A Change In Job, But Not A Change In Mission

Alyssa Couse

Since my last article, quite a bit has changed, both personally and within the agriculture industry. 

    First, I’d like to reintroduce myself as the new director of member services and industry relations for the Northeast Dairy Producers Association. The NEDPA Mission Statement reads: 

    “The Northeast Dairy Producers Association is an organization of dairy producers and industry partners committed to an economically viable, consumer-conscious dairy industry dedicated to the care and well-being of our communities, our environment, our employees and our cows.” 

    This not-for- profit organization serves its members by providing them with timely updates within the dairy industry, working on current issues, and supporting them and the good work they do for their land, animals, families, and their communities. One key issue that has been a focus recently is agricultural labor. The passing of the Farm Laborers Fair Labor Practices act in mid-July, which is due to take effect in January 2020, could affect some farms significantly looking forward, but the uncertainty of what the future farm workforce will look like is greater now than ever. 

    While putting together a newsletter a couple weeks ago, I read an article that has been thought-provoking ever since. The article was titled “A vision of the future dairy workforce” by Richard Stup, of Cornell University’s Ag Workforce Development team. It addressed the current stigma surrounding farm work: low skill, low-wage jobs in a high-skill, high-wage economy. This has made recruiting, hiring and retaining quality workers a tremendous challenge. The dairy industry specifically seems to be at a turning point when it comes to the future of farm labor.  

    “The future of the dairy industry in the U.S. depends on reducing or eliminating low-skill jobs and replacing them with technology and high-skill jobs. This process is well underway, with the adoption of self-guided farm machinery, group calf feeders, robotic feed pushers and automatic milking systems.” said Ricard Stup, Ag Workforce Development . 

    As technology develops and farming becomes more technical and precise, the skills needed to be successful in the industry will also evolve. Cattle genetics continue to improve and with research and development, people are better able to understand which management strategies make cows the most comfortable, most productive, and most free to do what they do best, be cows. 

    According to Dr. Stup, the future dairy farm employee will need an enhanced set of skills such as heightened critical thinking and problem solving, systems analysis, and will need to not only be compassionate and nurturing, but also well educated and data savvy. These are the skills that make for a successful middle to upper manager on farm today, but these skills will need to be characteristics of employees of all levels.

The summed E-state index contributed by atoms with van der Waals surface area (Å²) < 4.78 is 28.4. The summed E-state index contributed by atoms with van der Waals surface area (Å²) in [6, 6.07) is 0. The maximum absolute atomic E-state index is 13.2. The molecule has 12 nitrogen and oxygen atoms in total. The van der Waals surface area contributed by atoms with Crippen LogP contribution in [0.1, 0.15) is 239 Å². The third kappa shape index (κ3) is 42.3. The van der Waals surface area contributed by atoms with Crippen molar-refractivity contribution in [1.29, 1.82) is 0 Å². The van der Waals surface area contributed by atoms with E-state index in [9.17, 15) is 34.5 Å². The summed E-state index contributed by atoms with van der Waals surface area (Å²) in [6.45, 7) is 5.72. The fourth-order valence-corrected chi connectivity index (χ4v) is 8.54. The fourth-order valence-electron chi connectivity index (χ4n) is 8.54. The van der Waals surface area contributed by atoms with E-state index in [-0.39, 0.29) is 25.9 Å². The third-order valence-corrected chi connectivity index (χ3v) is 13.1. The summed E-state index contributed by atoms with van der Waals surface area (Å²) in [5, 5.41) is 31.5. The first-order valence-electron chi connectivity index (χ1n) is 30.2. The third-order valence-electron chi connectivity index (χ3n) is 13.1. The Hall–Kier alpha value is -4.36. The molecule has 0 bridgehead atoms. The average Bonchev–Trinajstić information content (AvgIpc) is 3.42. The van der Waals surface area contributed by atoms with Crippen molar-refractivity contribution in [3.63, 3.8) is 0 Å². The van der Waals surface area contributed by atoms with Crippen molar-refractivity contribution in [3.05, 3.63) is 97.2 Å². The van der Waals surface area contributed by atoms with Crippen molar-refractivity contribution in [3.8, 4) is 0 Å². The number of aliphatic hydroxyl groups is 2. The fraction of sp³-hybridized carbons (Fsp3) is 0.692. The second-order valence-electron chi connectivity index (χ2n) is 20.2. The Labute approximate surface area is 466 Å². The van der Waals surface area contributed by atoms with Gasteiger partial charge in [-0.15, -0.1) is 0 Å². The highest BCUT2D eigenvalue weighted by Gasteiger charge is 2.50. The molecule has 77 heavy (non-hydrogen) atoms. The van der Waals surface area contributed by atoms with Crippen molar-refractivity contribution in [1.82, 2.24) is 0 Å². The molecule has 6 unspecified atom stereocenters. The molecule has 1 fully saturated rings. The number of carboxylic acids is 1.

The agriculture industry cannot simply wait around for the next generation of ideal farm workers to emerge; the need is now. It is no secret that it is incredibly difficult for farms to attract and rely on a local labor force, especially in times of extremely low unemployment rates. Thus, the industry has had to turn to a workforce of immigrants and people of diverse backgrounds. This process is often complicated with differences in lifestyle, language barriers, and navigating through paperwork and regulations. However, most foreign workers come with an invaluable work ethic. As their birth rates decline and more opportunities arise in their home countries, U.S. agriculture is in growing need of a larger demographic of future employees. 

    So where will the rest of the future ag workforce come from? They will most likely be new to the farming lifestyle and not born into the family business like in generations of the past. Many students are studying animal science and related studies simply because they love animals and want a career with them. Like our farm managers today, future employees will need to be versatile and embrace the balance between manual labor as well as office work, such as navigating cattle health software. Some will enter the industry to fulfill their calling to feed others and desire to do an essential work. The future of farm labor will no doubt be diverse. As the industry evolves and becomes more technical, more high-skill, there’s hope that farm labor will become a sought after, fulfilling career.